Much depends on what comics do next—and here there is cause for concern. Even as the two largest comic book companies have been fully absorbed by two of the largest multinational entertainment conglomerates, we see newspaper comics reaching what appears to be a final chapter, with the rapid decline of print newspapers and an unclear place for the conventional comic strip on the Internet, where very few have succeeded in making comics profitable. Declining sales in serial comic books suggest that here too a chapter in the history of the form might be coming to an end, and the turn to book form—the trade comic or the graphic novel—must contend with the decline of print sales because of electronic books and digital distribution. (Garner, Projections, p. 191)
Gardner presents what is not only a recurring concern for how [comics] might respond to the gyre of late capitalism but also an all-too-common mode of framing that concern, of material and digital as fundamental antagonists in the great historical tragedy of media succession. The antagonism, such as it is, reflects more an erosion or recalibration of a mix of media than a complete conquest. Print, despite the myths, did not entirely supplant manuscript—human beings have, miraculously, retained the ability to apply writing instruments to bits of paper—the cinema did not destroy the theater, video on demand did not destroy television, and so forth. To be sure, the emergence of “new” media (in the sense of “newer” media not the contemporary category of “new media”) alter the landscape in which the “old” were formerly dominant, but framing the inter-relation of newer and older media entirely in antagonistic terms misses the profound force of influence the old imposes upon the new as its conceptual infrastructure or unconscious.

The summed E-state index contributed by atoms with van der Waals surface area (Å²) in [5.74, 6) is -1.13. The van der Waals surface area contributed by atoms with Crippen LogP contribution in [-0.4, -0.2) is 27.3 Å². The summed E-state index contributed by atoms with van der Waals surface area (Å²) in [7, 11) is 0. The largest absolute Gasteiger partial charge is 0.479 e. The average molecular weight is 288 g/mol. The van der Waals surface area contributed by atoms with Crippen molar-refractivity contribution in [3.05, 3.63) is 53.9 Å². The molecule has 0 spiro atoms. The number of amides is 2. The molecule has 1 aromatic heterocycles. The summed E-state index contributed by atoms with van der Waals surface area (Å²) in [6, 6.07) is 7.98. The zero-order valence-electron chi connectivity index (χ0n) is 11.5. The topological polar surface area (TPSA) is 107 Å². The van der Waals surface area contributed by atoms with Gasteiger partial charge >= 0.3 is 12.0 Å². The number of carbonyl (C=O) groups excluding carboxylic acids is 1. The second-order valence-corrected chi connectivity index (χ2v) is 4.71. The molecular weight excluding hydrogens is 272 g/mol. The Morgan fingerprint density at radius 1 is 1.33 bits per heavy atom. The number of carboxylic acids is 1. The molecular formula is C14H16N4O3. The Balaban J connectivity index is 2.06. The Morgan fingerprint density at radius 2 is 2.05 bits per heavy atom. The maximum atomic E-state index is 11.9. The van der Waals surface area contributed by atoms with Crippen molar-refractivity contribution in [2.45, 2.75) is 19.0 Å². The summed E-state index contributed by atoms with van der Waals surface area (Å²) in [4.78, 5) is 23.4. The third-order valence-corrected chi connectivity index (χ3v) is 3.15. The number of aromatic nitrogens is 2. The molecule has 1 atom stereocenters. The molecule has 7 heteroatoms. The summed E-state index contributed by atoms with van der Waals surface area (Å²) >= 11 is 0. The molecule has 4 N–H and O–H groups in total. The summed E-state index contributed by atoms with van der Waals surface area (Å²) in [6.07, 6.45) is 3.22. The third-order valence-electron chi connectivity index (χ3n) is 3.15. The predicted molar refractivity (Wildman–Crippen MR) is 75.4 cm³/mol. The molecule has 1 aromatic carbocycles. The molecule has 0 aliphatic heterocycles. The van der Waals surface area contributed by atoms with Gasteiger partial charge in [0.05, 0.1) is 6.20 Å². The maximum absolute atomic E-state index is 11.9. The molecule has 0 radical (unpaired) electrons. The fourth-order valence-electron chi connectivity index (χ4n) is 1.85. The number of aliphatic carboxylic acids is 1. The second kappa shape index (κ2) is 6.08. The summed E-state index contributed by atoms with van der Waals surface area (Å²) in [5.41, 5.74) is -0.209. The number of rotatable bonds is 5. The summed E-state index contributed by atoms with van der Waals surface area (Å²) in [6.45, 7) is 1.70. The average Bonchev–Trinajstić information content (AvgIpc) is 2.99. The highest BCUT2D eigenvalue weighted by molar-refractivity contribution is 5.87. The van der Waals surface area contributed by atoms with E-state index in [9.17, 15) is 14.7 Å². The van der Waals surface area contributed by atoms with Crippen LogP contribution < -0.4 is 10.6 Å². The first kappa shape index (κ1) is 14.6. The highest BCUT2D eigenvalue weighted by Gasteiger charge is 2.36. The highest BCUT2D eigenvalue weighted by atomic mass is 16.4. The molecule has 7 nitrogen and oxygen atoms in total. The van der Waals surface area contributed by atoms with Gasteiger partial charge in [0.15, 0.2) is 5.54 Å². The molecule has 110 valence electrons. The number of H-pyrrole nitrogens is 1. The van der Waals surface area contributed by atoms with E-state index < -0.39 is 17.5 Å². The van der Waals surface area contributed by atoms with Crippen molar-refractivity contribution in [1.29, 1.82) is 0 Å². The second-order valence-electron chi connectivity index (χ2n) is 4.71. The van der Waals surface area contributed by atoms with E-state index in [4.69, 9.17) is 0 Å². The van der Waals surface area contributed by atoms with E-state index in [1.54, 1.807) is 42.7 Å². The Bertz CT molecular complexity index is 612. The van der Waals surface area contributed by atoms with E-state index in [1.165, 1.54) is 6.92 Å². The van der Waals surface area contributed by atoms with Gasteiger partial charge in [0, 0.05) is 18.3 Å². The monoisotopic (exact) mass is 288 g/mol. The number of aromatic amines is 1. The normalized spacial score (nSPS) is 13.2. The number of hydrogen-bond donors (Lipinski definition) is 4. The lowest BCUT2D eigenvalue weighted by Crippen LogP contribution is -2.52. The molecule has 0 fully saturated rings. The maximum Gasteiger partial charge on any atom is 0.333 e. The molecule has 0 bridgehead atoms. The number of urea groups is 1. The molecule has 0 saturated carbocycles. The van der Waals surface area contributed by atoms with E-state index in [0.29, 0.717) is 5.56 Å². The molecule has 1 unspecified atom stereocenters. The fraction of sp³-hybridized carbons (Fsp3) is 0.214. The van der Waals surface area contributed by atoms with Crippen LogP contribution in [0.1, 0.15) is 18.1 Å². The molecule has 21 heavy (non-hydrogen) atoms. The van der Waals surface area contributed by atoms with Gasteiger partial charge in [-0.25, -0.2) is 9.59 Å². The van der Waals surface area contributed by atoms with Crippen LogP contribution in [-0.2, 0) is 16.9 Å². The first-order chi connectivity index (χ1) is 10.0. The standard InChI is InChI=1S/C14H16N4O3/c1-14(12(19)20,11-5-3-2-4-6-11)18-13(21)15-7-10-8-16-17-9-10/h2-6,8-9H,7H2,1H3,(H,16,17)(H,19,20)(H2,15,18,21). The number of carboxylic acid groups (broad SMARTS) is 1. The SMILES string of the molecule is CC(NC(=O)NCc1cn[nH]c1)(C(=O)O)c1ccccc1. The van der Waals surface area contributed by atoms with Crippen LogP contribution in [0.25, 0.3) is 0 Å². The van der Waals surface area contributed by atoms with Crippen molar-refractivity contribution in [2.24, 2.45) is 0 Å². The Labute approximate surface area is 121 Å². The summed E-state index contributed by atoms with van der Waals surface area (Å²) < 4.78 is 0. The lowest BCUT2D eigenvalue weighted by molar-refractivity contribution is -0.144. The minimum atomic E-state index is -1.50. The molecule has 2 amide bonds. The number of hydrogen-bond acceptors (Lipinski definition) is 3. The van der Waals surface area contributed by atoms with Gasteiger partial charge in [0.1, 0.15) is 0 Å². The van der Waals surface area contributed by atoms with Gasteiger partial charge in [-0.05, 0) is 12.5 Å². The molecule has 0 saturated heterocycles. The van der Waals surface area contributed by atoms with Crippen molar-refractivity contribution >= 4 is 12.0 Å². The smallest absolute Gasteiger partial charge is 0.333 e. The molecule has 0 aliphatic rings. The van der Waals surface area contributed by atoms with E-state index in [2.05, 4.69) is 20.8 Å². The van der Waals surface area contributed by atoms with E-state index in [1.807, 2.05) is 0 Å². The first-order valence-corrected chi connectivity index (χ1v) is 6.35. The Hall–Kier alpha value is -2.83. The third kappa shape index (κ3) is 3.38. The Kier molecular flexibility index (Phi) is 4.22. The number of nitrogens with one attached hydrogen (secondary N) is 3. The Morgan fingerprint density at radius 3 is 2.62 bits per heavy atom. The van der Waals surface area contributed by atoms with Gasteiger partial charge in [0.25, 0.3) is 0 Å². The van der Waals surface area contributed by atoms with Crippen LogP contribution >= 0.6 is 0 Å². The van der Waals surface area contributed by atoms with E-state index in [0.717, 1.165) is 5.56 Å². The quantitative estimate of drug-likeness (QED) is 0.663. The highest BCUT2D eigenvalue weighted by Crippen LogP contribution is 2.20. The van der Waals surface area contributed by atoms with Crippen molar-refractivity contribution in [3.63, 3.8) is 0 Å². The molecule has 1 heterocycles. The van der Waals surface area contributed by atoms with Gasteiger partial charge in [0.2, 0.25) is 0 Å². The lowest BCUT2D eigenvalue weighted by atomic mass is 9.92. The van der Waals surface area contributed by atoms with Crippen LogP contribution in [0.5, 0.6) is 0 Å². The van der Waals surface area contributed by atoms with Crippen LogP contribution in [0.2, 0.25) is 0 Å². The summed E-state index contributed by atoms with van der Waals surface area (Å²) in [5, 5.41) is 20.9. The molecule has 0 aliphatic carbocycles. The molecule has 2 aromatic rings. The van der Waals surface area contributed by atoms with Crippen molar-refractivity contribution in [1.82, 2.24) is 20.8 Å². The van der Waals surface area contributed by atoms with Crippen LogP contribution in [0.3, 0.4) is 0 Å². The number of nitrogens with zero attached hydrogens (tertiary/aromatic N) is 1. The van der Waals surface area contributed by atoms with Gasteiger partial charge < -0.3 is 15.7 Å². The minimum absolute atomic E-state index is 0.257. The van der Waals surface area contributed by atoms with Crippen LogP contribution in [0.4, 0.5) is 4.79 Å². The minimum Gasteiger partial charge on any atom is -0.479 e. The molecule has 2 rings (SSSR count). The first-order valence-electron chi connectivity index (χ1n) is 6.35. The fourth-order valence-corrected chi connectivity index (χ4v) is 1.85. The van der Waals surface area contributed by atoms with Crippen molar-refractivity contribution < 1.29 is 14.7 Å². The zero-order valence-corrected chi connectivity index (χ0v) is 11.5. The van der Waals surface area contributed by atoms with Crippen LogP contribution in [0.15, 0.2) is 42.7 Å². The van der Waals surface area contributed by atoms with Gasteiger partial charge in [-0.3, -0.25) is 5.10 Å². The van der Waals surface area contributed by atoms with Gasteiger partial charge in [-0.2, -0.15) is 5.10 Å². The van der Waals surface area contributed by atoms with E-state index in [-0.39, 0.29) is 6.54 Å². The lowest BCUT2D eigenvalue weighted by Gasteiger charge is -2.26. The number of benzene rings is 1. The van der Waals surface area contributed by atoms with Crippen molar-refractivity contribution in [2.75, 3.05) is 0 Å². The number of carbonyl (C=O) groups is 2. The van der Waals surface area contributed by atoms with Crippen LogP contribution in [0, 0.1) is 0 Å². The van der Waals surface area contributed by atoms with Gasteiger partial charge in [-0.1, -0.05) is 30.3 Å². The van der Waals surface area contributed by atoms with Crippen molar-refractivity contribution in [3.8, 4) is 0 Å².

[M]edia are themselves denizens of the past. Even the newest new media today come from somewhere, whether that somewhere gets described broadly as a matter of supervening social necessity, or narrowly in reference to some proverbial drawing board and a round or two of beta testing. But media are also historical because they are functionally integral to a sense of pastness. Not only do people regularly learn about the past by means of media representations—books, films, and so on—using media also involves implicit encounters with the past that produced the representations in question. (Gitelman, Always Already New, p. 5 [emphasis mine])
The new does not merely, as McLuhan would have it, represent what precedes it, in the manner of a skeuomorph, a dead metaphor like the trash can or recycling bin on a desktop display that insinuates the material world without functioning in any way like it, but rather the new draws its media past into the present, often quite problematically and almost invisibly, and thereby draws upon it. The most common locution nowadays is to speak of media texts as on the Web, as if it were a mere anywhere upon which a mere anything might be projected but which is in no way dependent upon that anywhere, but I will prefer to speak of [comics] and so-called [webcomics] in particular as in the web [sic] of complex textual inter-relations drawn from and not merely depicting a print milieu whose own observable articulations in what I have so far called a print periodical (sing.) signaled quite clearly [comics’] will be as already are.
 Moreover, the format and style of Faulkner’s long prose sections closely resembles the long “stage direction” passages interspersed throughout Requiem’s dramatic dialogue.